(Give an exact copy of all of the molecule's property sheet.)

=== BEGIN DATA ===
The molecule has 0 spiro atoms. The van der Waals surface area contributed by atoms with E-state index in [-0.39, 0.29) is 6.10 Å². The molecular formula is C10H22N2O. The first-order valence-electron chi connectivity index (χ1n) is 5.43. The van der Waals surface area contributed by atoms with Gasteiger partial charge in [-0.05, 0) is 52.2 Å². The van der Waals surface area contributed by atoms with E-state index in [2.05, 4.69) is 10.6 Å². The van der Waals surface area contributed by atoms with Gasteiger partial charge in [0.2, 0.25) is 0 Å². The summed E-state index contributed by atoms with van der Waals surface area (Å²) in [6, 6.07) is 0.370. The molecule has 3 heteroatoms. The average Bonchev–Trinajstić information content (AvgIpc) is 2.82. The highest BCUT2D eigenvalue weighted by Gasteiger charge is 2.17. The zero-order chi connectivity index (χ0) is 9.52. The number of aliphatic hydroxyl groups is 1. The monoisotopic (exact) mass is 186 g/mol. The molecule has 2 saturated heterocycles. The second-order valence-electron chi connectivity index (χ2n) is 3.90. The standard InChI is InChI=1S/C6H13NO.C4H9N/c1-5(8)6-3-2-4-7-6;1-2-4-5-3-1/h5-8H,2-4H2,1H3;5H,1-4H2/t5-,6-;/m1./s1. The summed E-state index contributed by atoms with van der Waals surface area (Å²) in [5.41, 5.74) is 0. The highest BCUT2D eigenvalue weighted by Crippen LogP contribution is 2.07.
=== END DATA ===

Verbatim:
The molecule has 0 spiro atoms. The van der Waals surface area contributed by atoms with E-state index in [-0.39, 0.29) is 6.10 Å². The molecular formula is C10H22N2O. The first-order valence-electron chi connectivity index (χ1n) is 5.43. The van der Waals surface area contributed by atoms with Gasteiger partial charge in [-0.05, 0) is 52.2 Å². The van der Waals surface area contributed by atoms with E-state index in [2.05, 4.69) is 10.6 Å². The van der Waals surface area contributed by atoms with Gasteiger partial charge in [0.2, 0.25) is 0 Å². The summed E-state index contributed by atoms with van der Waals surface area (Å²) in [6, 6.07) is 0.370. The molecule has 3 heteroatoms. The average Bonchev–Trinajstić information content (AvgIpc) is 2.82. The highest BCUT2D eigenvalue weighted by Gasteiger charge is 2.17. The zero-order chi connectivity index (χ0) is 9.52. The number of aliphatic hydroxyl groups is 1. The monoisotopic (exact) mass is 186 g/mol. The molecule has 2 saturated heterocycles. The second-order valence-electron chi connectivity index (χ2n) is 3.90. The standard InChI is InChI=1S/C6H13NO.C4H9N/c1-5(8)6-3-2-4-7-6;1-2-4-5-3-1/h5-8H,2-4H2,1H3;5H,1-4H2/t5-,6-;/m1./s1. The summed E-state index contributed by atoms with van der Waals surface area (Å²) in [5.41, 5.74) is 0. The highest BCUT2D eigenvalue weighted by Crippen LogP contribution is 2.07.